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What Is a Piston Compressor?

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  • Written By: Christian Petersen
  • Edited By: Susan Barwick
  • Last Modified Date: 24 November 2016
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    Conjecture Corporation
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A piston compressor, which is often called a reciprocating compressor is a machine for compressing gases that operates in much the same way as a piston internal combustion engine, but without the explosive ignition of fuel. Outside power, often provided by another engine is used to operate the machine. A piston compressor uses pistons enclosed in cylinders, usually with at least two valves for the intake and output of gases. The gas is taken into the cylinder, compressed by the cylinder and then expelled under pressure. These machines can be used for the compression of a number of different gases which may also be used in several ways, including, but not limited to, the operation of pneumatic tools, machinery, or instrumentation systems or for storage in pressurized tanks.

In basic design, a piston compressor resembles an internal combustion engine without the fuel delivery and ignition systems. One or more pistons enclosed in cylinders are connected to a camshaft, which is turned by an outside power source, usually a diesel engine, although electric motors or other types of power can also be used. As the camshaft turns, it causes the pistons to move back and forth within the cylinders, which are sealed except for the intake and outflow valves. The camshaft is designed to move the pistons in a specific pattern to allow for a continuous expulsion of compressed gas, each piston performing its compression stroke one after the other.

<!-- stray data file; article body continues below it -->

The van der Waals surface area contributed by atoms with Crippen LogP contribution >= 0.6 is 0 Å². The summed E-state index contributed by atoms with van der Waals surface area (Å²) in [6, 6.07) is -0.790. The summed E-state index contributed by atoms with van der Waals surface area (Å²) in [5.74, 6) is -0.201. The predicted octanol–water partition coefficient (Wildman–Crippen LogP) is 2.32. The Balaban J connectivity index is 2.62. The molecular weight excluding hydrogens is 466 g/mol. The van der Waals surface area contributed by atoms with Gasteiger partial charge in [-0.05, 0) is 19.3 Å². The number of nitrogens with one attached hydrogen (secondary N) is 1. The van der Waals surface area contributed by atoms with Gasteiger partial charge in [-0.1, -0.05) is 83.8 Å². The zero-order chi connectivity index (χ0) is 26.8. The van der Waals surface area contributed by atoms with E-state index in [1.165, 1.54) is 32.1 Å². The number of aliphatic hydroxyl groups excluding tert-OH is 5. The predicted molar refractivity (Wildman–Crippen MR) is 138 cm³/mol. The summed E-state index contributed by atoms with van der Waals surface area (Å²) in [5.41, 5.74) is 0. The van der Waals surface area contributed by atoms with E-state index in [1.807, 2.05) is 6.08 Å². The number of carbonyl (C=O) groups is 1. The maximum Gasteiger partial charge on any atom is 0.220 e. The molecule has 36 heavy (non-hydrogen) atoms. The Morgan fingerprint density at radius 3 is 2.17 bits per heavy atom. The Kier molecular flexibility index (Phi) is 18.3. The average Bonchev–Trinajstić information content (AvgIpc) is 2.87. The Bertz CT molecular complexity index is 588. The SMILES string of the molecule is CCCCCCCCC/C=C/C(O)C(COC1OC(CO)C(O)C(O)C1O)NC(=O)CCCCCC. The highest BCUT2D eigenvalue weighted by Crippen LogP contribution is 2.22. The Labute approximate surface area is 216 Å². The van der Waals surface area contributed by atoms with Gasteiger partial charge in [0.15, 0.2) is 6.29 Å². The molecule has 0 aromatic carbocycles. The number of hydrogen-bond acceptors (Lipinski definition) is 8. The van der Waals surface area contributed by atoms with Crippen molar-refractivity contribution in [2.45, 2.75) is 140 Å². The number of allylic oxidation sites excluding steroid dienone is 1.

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The operation of the individual cylinders is fairly simple. As the piston is drawn outward from the cylinder, an intake valve opens, drawing gas into the interior of the cylinder. When the piston reaches its maximum travel distance on the intake stroke, the intake valve closes, and the piston begins its compression stroke. This serves to compress the gas contained within the cylinder, and when the piston has reached its maximum travel on this stroke, the exhaust valve opens and the compressed gas is expelled into some type of closed, pressurized system for further use or storage. At this point, the exhaust valve closes and the cycle begins again.

Designs for piston compressors can vary substantially from one another. They can be fairly simple, with as few as one cylinder or they may have many. The number of valves per cylinder can vary as well with some having only one valve for both intake and exhaust. Exterior systems provide for the diversion of intake and exhaust in machines of this type. A piston compressor may have multiple valves per cylinder as well.

Applications for these machines are numerous. The use of compressed air for pneumatic tools, instrumentation, and other machinery is very common, for example. Gases may include others besides air, such as nitrogen, hydrogen, oxygen, or gaseous hydrocarbons. They may be used directly from the compressor or stored in pressurized tanks for further use.

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